Yet another Covid-19 test is the antibody test, which unlike the RT-PCR and RTK-Ag tests, is detected through a blood sample. Samples are obtained via pricking the finger or drawing of blood, and results can be obtained within a few days.

However, the antibody test is not suitable to be used to detect active Covid-19 infections as it can only show that a person has been (or never been) infected by the virus in the past.

The test picks up on antibodies, which are proteins created by a person’s immune system after they have been infected or vaccinated.

According to the US Centers for Disease Control and Prevention, it will take one to three weeks after infection for a person’s body to produce antibodies.

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  MANY individuals and groups have shared suggestions of how to manage the Covid-19 pandemic. Allow me to summarise five key measures we cr...


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Tuesday, January 26, 2021

Ways to fight raging Covid-19 fire


MANY individuals and groups have shared suggestions of how to manage the Covid-19 pandemic. Allow me to summarise five key measures we critically need to take to manage the crisis.

Test extensively:

Ramping up our PCR (reverse transcription polymerase chain reaction) tests to 100,000 a day is insufficient. PCR tests are labour intensive and results are usually delayed. If it takes three to five days to get a result, this limits the value of the testing.

We need hundreds of thousands of RTK-Ag (antigen rapid test kit) tests on the ground. With a one- hour result time they offer rapid response and action when positive.

Even if they are only 75% sensitive, it significantly mutes the pandemic. Equivocal results can be sent for PCR testing. We should keep PCR tests for patients requiring admission and testing of high risk symptomatic persons (over 60 years with major comorbidities).

Restore contact tracing:

Contact tracing activities have been swamped by the huge numbers and have currently failed. We must learn from other nations.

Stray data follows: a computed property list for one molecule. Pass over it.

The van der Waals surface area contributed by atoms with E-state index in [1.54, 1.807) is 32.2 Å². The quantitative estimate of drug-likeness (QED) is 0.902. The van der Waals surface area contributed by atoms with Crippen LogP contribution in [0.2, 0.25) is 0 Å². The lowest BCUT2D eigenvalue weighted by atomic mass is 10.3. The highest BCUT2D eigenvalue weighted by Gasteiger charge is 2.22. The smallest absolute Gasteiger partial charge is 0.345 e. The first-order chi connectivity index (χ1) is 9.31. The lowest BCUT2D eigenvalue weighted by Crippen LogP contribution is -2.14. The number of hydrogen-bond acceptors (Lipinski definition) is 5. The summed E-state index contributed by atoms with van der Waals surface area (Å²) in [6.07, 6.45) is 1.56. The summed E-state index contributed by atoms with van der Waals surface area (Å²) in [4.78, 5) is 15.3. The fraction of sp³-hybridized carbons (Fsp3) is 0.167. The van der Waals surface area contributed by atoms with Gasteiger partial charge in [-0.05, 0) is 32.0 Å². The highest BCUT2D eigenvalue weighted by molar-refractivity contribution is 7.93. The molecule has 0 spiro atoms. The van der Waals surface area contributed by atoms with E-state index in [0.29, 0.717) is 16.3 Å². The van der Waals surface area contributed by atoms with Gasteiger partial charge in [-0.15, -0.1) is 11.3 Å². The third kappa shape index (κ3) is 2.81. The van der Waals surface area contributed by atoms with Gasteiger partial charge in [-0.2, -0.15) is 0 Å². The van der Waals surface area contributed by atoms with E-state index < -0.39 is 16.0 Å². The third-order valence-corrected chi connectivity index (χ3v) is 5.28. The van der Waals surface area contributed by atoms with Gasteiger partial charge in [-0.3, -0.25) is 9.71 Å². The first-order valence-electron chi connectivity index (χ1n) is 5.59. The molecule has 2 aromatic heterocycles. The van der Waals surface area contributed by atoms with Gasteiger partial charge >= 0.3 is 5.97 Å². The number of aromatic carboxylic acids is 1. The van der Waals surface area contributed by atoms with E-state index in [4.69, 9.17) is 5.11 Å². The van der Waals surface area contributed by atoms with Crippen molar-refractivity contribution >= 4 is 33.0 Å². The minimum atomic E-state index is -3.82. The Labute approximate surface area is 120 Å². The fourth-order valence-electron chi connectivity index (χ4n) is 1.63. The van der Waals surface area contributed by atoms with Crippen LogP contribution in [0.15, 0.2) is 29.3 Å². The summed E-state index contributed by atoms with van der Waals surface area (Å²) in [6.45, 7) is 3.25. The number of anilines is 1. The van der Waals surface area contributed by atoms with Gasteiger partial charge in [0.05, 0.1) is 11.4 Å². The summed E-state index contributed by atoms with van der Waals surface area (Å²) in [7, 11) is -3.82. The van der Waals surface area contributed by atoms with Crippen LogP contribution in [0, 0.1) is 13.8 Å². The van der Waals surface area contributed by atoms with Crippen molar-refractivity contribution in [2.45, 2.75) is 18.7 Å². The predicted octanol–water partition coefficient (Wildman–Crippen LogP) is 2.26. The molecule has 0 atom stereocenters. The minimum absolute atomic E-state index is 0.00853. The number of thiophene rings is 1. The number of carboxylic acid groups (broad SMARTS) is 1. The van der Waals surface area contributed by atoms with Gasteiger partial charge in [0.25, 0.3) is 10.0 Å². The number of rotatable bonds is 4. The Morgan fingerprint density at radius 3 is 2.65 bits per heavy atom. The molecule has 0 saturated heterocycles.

Rapidly employ the more than 10,000 retrenched non-medical professionals, train and use them to re-establish contact tracing in all states. This will also free healthcare staff to do more vital tasks.

We must dramatically improve our handphone applications to allow for seamless contact tracing and notification of the public.

Support Health Ministry staff

Our Health Ministry staff are long past burnout. The burden of excessive work, long hours wearing PPE (personal protective equipment), fears of contracting Covid-19 and lack of adequate emotional support have wrought havoc on a healthcare system that was always fragile and inadequate.

We must immediately offer permanent jobs to all Health Ministry staff on contract, as well as hire all available doctors, pharmacists and nurses waiting for jobs. Also consider graduating all final year doctors, pharmacists and nurses, using their continued formative assessments and prior examination results as a proxy indicator of performance.

Improve home quarantine

Home quarantine is useful for Covid-19 individuals who are well and healthy. However, maintaining home quarantine for large numbers is a challenge. There are numerous reports of those who are supposed to be under home quarantine, either because they are positive or have been in close contact with a confirmed case, travelling outside their home to get food or visit a doctor.

In addition, many people are at a loss about what to do at home and are waiting for days for Health Ministry personnel to contact them. There must be a mechanism to improve current home quarantine conditions.

We should hire and train retrenched non-medical professionals and use them to monitor and support these individuals.

It may be important for the Health Ministry to offer hospitalised quarantine for those over 60 years of age with major comorbidities, as they are at high risk for death.

Widen pick up services:

 Individuals who are found to be Covd-19 positive and require hospitalisation should not have to wait. We hear many anecdotal reports of such persons waiting for days to be admitted.

We recognise that the Health Ministry’s ambulance services are overwhelmed. We need to urgently widen the pick-up services. We can train and use private ambulance services, especially for those who are really ill.